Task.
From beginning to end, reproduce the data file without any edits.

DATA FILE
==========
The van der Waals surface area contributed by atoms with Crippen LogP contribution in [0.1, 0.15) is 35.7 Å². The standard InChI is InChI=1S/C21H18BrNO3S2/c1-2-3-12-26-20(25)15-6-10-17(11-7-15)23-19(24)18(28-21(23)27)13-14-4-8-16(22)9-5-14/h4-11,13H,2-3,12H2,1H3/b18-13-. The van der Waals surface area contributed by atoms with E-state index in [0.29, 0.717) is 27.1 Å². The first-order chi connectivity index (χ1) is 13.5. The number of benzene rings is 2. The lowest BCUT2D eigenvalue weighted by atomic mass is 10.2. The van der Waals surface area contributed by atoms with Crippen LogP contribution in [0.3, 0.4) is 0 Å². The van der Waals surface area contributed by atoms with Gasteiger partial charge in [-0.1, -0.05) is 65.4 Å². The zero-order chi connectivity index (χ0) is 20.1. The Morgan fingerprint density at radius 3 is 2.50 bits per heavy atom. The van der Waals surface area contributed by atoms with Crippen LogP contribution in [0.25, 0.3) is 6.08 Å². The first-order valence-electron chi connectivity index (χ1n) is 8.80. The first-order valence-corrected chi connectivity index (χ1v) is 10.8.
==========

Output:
The van der Waals surface area contributed by atoms with Crippen LogP contribution in [0.1, 0.15) is 35.7 Å². The standard InChI is InChI=1S/C21H18BrNO3S2/c1-2-3-12-26-20(25)15-6-10-17(11-7-15)23-19(24)18(28-21(23)27)13-14-4-8-16(22)9-5-14/h4-11,13H,2-3,12H2,1H3/b18-13-. The van der Waals surface area contributed by atoms with E-state index in [0.29, 0.717) is 27.1 Å². The first-order chi connectivity index (χ1) is 13.5. The number of benzene rings is 2. The lowest BCUT2D eigenvalue weighted by atomic mass is 10.2. The van der Waals surface area contributed by atoms with Crippen LogP contribution in [0.3, 0.4) is 0 Å². The van der Waals surface area contributed by atoms with Gasteiger partial charge in [-0.1, -0.05) is 65.4 Å². The zero-order chi connectivity index (χ0) is 20.1. The Morgan fingerprint density at radius 3 is 2.50 bits per heavy atom. The van der Waals surface area contributed by atoms with Crippen LogP contribution in [0.25, 0.3) is 6.08 Å². The first-order valence-electron chi connectivity index (χ1n) is 8.80. The first-order valence-corrected chi connectivity index (χ1v) is 10.8.